In 2012, after a couple years of going back and forth with it, my husband finally decided that he was tired of working a “dead end job” and wanted to instead go to a local vocational school to learn the trade of welding. The plan was for him to keep his job while he went to school, but about halfway through the yearlong program, he informed me that he had left the job that he was working. I was upset with him, but fortunately we had a little money saved up and I was working full-time as well.
“I wouldn’t worry too much, honey,” he said to me. “The job market for welding is great from what I’ve seen.”
I believed what he was saying because I didn’t have any reason not to. But little did I know the journey that we would begin once he graduated. After graduation he spent hours and hours looking online for jobs and applying for every job that he could find, but he was having no luck. Mostly because most of the jobs that he was applying for required anywhere from 2 to 5 years of experience. How was one supposed to get that kind of experience if no one would hire you in the first place?
After months of no luck, we became desperate for him to find a job. Our savings had run out and we were struggling very hard to pay our bills with just my minimum-wage job. This meant that my husband had to do something that he was desperately trying to avoid: find work through a temporary agency. It definitely wasn’t a permanent solution but it would give some relief while he continued to try and find a permanent job. Plus, working for a temporary agency meant that it was possible for him to become a permanent fixture at any company he was sent to work for.
I was trying to stay as positive about the situation as possible but it was proving to be harder to do than I once thought. For the next 18 months, the emotional roller coaster became bigger and bigger. He would start a job with a particular agency only to be let go for one reason or another.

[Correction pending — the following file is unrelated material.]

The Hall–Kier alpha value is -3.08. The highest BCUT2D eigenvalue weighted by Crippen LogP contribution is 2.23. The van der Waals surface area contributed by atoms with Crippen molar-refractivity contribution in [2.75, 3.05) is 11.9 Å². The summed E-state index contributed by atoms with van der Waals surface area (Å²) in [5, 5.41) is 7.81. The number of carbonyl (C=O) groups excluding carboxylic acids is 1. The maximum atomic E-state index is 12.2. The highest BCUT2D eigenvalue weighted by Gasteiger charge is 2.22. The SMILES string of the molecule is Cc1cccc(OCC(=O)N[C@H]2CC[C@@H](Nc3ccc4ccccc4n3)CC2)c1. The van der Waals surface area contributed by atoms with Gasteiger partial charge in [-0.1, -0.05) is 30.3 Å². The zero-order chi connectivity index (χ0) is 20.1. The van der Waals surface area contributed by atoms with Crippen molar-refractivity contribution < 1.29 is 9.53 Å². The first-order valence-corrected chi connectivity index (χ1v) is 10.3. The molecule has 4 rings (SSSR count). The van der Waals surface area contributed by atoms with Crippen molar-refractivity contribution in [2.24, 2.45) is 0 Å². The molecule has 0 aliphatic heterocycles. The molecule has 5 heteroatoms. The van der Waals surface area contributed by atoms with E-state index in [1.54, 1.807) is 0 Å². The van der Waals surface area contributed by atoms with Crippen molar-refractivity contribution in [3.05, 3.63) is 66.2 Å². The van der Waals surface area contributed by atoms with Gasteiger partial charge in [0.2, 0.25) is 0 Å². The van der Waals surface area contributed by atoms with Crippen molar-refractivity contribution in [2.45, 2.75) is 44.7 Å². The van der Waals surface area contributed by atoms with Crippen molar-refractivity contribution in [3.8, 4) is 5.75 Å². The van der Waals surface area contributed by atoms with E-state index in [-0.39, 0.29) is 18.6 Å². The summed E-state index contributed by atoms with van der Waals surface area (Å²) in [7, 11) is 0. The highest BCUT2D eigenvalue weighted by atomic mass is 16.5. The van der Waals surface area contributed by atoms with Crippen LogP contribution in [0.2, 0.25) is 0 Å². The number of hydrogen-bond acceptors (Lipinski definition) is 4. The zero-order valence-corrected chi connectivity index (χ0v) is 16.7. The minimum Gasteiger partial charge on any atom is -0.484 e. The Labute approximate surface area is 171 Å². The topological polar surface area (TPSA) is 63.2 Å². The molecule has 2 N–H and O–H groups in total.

With every dismissal from a job came a wave of hurt and pain for my husband and more resentment and anger towards him from me. I was becoming convinced that he was not doing everything that he needed to do in order to get hired on at these companies, even though some of the reasons that he was being let go, like lack of work, were completely out of his control. Every time he was let go from a job and the process had to start all over, it would always be longer than the time before. We would end up fighting with each other over things that didn’t really matter because the emotional and financial stress was becoming more than either of us could really handle. We were constantly worried about money and having the things that we needed, like food for our children.
Finally, after a long conversation with me, my husband decided that it was time to look outside of the welding industry to find a job. It made him and I both upset, especially because of the money that we put out for his schooling, but we decided together that there just weren’t enough entry level permanent jobs for him to pursue this field. So he went to the temporary agency that he was working for at the time and told them that he would take any job that they could find for him, not just a welding position.
It took them awhile but they finally found him a job. It was a manufacturing plant job so it was way out of the field of welding but despite some initial reservations, my husband took it and started his first day. One day turned into a full week. Then one week turned into two weeks, and then a month before we even knew it. After five months and two interviews, my husband got the news that he was going to be hired on to the company in May of 2014, and he still works at the same company today.
Finally, after almost two years of uncertainty, my husband had a full-time job and somehow we managed to make it through yet another bump in our road of doing life together. There were many times when we just wanted to give up and say “enough is enough,” but our desire to be different from the divorced families we came from and to give our kids something that we never had was greater than our desire to throw in the towel when things got too tough for us handle. There was no magic formula to surviving those times, but we found that our perseverance and commitment to each other was what mattered—and still matters—most.